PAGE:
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Pathology of Celiac Disease

The following was taken from THE SPRUE-NIK PRESS, September 1995. The University of Maryland School of Medicine sponsored a conference on July 14-15, 1995 entitled Celiac Disease: The Dark Side of the Gastrointestinal Planet, by Salvatore Auricchio, MD, summarized by Jim Lyles. Dr. Auricchio is Professor and Chairman of Pediatrics at the University Frederico II in Naples, Italy.

celiac disease manifests itself in the small intestine. A distinct pattern of abnormalities has been observed [comments in braces have been added by Jim Lyles]:

  • Villous atrophy [partial or complete flattening of the finger-like projections in the small intestine]
  • Hyperplasia of the crypts of Lieberkuhn [the crypts under the villi become highly elongated when compared with normal crypts]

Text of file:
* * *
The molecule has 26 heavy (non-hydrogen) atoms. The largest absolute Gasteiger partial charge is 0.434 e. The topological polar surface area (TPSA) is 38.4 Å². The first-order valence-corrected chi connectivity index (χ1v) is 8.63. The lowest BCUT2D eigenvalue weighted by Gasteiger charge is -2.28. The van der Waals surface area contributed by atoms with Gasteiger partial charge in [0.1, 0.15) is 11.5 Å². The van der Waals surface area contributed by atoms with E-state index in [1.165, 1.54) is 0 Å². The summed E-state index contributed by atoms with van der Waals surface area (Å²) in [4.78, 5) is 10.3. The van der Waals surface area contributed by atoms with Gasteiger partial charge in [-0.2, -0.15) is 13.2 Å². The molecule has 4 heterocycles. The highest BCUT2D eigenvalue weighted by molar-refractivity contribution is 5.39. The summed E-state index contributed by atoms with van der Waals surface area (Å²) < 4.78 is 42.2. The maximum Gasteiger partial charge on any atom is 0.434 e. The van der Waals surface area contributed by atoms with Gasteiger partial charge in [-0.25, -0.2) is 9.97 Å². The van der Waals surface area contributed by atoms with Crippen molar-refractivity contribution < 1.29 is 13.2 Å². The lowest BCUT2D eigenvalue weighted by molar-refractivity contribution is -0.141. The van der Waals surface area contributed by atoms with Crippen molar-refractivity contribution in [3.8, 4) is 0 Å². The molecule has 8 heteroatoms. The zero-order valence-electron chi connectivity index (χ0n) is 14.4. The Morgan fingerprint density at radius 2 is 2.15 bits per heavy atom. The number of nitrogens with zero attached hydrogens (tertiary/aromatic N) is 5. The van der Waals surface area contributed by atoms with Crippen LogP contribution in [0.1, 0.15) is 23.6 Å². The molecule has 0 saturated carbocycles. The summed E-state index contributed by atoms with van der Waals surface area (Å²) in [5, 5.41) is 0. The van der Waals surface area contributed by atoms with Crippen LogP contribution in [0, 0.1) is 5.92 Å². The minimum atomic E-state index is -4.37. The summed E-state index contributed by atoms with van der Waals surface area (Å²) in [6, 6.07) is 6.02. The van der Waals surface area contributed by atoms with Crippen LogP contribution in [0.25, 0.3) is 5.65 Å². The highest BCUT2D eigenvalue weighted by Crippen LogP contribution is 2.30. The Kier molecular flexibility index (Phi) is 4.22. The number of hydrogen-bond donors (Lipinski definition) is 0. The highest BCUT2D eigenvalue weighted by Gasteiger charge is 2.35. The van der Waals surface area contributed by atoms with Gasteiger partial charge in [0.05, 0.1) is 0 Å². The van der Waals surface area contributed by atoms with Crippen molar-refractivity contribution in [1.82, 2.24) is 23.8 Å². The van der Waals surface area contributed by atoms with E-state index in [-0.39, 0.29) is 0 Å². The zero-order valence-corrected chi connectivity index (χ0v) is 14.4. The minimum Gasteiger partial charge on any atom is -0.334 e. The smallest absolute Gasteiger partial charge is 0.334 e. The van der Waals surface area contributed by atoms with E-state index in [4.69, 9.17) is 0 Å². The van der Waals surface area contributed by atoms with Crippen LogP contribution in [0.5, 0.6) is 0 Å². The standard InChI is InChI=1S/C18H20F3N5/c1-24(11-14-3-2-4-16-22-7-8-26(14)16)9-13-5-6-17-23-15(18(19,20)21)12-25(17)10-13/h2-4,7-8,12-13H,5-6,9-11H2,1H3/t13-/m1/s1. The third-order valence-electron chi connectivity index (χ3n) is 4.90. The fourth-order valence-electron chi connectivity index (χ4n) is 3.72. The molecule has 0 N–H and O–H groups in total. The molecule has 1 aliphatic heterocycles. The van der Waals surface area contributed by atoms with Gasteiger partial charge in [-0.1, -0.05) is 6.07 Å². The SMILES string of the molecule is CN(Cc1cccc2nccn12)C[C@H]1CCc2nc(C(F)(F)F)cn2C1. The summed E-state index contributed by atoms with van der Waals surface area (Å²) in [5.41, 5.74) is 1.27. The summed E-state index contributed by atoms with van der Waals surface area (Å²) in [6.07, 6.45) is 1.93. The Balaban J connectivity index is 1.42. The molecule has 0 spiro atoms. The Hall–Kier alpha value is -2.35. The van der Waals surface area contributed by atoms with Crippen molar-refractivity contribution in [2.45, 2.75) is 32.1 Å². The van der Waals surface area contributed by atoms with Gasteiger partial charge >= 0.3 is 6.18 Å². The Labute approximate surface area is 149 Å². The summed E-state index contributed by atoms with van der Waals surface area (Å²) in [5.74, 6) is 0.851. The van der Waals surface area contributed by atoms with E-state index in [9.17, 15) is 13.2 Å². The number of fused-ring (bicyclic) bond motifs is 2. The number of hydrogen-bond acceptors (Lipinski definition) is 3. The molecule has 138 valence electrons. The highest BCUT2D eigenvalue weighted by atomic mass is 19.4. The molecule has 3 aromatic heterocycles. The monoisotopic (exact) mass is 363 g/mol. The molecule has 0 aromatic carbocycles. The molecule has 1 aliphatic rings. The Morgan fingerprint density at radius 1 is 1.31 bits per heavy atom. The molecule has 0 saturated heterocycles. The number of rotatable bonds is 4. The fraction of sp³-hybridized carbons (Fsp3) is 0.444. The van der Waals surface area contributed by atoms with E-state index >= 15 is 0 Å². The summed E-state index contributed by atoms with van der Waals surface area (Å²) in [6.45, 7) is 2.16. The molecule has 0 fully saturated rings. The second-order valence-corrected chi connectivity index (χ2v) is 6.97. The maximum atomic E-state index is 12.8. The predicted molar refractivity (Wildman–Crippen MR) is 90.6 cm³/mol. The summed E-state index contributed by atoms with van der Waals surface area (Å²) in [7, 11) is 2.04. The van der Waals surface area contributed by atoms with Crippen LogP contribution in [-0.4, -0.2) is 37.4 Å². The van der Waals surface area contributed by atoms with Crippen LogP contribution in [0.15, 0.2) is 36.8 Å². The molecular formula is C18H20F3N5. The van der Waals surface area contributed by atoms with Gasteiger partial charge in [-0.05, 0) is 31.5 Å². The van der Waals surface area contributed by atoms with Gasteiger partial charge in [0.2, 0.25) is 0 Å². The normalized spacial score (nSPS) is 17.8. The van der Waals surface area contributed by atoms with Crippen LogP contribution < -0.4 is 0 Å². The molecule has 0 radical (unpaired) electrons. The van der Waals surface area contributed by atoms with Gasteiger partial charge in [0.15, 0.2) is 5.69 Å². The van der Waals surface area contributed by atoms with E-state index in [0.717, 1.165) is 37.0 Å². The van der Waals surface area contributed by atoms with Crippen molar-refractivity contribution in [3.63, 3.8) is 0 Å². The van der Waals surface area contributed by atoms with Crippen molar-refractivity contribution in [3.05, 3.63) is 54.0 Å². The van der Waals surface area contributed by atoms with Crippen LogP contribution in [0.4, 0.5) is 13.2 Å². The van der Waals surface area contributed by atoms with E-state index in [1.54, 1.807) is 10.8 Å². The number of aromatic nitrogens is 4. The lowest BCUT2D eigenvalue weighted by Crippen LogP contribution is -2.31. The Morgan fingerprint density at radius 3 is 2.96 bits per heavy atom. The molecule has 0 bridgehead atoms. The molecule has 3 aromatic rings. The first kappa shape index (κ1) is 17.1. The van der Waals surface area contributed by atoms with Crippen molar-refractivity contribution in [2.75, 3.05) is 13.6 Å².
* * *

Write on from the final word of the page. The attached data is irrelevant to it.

• Increased plasma cell and
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onclick="showHelpTip(event, 'lymphocyte

Major component of the cellular immune system (in contrast to the humoral immune system) that consists of T-Cells and B-Cells and is largely responsible for attacking intracellular organisms.'); return false">lymphocyte infiltration of the lamina propria [more lymphocytes under the epithelial or outer layer of the villi. Lymphocytes are the cells that fight off viruses, etc.]
  • Increased intraepithelial lymphocytes [more lymphocytes within the epithelial cells. The epithelial cells form the outer layer of the intestine and allow nutrients to pass through from the intestine into the bloodstream]
  • Abnormalities in the epithelial cells which become flattened, cuboidal, and pseudo- stratified [layered].
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